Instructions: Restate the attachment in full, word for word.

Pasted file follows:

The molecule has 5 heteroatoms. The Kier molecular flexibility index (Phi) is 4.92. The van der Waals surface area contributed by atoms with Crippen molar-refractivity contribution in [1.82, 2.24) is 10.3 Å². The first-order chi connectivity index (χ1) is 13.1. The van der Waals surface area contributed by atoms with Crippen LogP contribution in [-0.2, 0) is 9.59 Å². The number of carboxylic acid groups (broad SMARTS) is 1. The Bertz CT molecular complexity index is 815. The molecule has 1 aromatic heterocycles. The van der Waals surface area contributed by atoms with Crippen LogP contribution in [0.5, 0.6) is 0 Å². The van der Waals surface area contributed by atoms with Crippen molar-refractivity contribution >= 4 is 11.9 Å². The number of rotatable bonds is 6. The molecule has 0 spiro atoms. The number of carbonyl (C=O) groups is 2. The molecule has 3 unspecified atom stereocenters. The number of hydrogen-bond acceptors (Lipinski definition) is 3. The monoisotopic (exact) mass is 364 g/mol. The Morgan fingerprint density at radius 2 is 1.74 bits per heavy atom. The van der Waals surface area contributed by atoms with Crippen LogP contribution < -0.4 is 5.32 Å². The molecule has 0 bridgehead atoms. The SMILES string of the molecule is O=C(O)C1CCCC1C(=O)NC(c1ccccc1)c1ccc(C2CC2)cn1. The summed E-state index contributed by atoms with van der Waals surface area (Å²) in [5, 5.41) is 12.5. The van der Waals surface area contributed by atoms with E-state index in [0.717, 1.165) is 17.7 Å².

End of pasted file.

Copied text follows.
The molecule has 5 heteroatoms. The Kier molecular flexibility index (Phi) is 4.92. The van der Waals surface area contributed by atoms with Crippen molar-refractivity contribution in [1.82, 2.24) is 10.3 Å². The first-order chi connectivity index (χ1) is 13.1. The van der Waals surface area contributed by atoms with Crippen LogP contribution in [-0.2, 0) is 9.59 Å². The number of carboxylic acid groups (broad SMARTS) is 1. The Bertz CT molecular complexity index is 815. The molecule has 1 aromatic heterocycles. The van der Waals surface area contributed by atoms with Crippen LogP contribution in [0.5, 0.6) is 0 Å². The van der Waals surface area contributed by atoms with Crippen molar-refractivity contribution >= 4 is 11.9 Å². The number of rotatable bonds is 6. The molecule has 0 spiro atoms. The number of carbonyl (C=O) groups is 2. The molecule has 3 unspecified atom stereocenters. The number of hydrogen-bond acceptors (Lipinski definition) is 3. The monoisotopic (exact) mass is 364 g/mol. The Morgan fingerprint density at radius 2 is 1.74 bits per heavy atom. The van der Waals surface area contributed by atoms with Crippen LogP contribution < -0.4 is 5.32 Å². The molecule has 0 bridgehead atoms. The SMILES string of the molecule is O=C(O)C1CCCC1C(=O)NC(c1ccccc1)c1ccc(C2CC2)cn1. The summed E-state index contributed by atoms with van der Waals surface area (Å²) in [5, 5.41) is 12.5. The van der Waals surface area contributed by atoms with E-state index in [0.717, 1.165) is 17.7 Å².